New York vacation rentals - the actual life experience

09.08.2010 In: World travel news

Hotels in New York charge more and give less than their counterparts in other U.S. cities. So look instead to private apartments, which go for far less and offer much more.

In New York, a whole world of alternative lodgings is based upon what one critic called "the dirty little secret of American life, that no one has enough money." More supposedly well-off New Yorkers than you'd ever imagine are supplementing their incomes and balancing their budgets by inviting visitors into their well-appointed apartments, converting their homes into mini-hotels. There are also those New Yorkers who simply rent out a room within their apartments, often with a private bathroom attached. Though the privacy for the visitor isn't as complete, the prices are even lower.

And in that kind of "hosted" situation, visitors get a rare glimpse of actual life in Manhattan. They set up house in a real neighborhood, get to know the deli guy, the locals-only restaurant, and the bar around the corner.

In the world of New York apartment rentals there are basically two types of accommodations:

Unhosted apartments: Full apartments that the renters have entirely to themselves for the course of their stay. (Many agencies will not allow visitors to rent an apartment for fewer than 5 nights, though with certain units and at slower times of the year, a 3-night minimum might apply.)

Hosted apartments: Apartments that the guest shares with a New Yorker who lives on premises. Usually the host rents just one room and sleeps in another bedroom. Only a 3-night minimum stay is required for a hosted arrangement.
There are pluses and minuses to each type of lodging. At unhosted apartments, guests have total privacy. You can come and go at will without worrying about disturbing anyone, buy your own food, cook meals, and live essentially as you would in your own home. The downside can be the lack of any kind of guidance: If you need advice, there's no one on premises that you can turn to, and you're also alone if the toilet won't flush or the key jams in the lock (the rental agency or owner will fix the problem, but it will probably take a bit of time). Also, these types of rentals are usually a good 25% to 50% more expensive than hosted rentals.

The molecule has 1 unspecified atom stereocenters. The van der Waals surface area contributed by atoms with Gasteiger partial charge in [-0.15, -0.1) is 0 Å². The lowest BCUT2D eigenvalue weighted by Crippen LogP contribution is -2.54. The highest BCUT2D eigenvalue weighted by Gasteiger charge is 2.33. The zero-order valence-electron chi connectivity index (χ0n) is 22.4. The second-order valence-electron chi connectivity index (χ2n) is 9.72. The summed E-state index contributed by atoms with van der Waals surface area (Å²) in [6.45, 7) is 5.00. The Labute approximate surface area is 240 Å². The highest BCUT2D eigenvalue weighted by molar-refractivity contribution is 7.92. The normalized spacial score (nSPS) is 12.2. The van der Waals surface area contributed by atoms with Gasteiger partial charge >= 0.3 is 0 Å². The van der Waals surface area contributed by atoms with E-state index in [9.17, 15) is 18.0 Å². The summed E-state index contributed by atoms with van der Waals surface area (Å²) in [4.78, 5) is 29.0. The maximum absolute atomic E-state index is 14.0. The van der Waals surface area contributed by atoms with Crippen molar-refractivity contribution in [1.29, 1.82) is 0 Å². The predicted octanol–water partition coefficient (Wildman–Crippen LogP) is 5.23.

At hosted rentals, you may feel constrained by the presence of the host and in some, but not all cases, may have to share a bathroom. That's usually the worst it gets. In the best-case scenarios, your host will act as an affable advisor, helping to pave your way in the big city, and perhaps forming a friendship that lasts beyond the visit. In fact, one unsung perk of doing a hosted rental is that you meet unusually gracious, resourceful, quirky New Yorkers. "Most hosts are off the corporate grid," explains Margaret Borden of City Sonnet. "We get a lot of artists, actors, musicians, chefs, and other creative types because these sorts of people have the time to do a second job and often need the extra income. Most are extremely well traveled and all really enjoy meeting travelers." In hosted situations, breakfast is usually included in the cost of the stay and, as I said before, guests typically pay less for this type of lodging.

Two very nice standard perks offered in both hosted and unhosted rentals are free local calls and Internet access. As with hotels, 99% of all apartments provide cable TV in the bedrooms.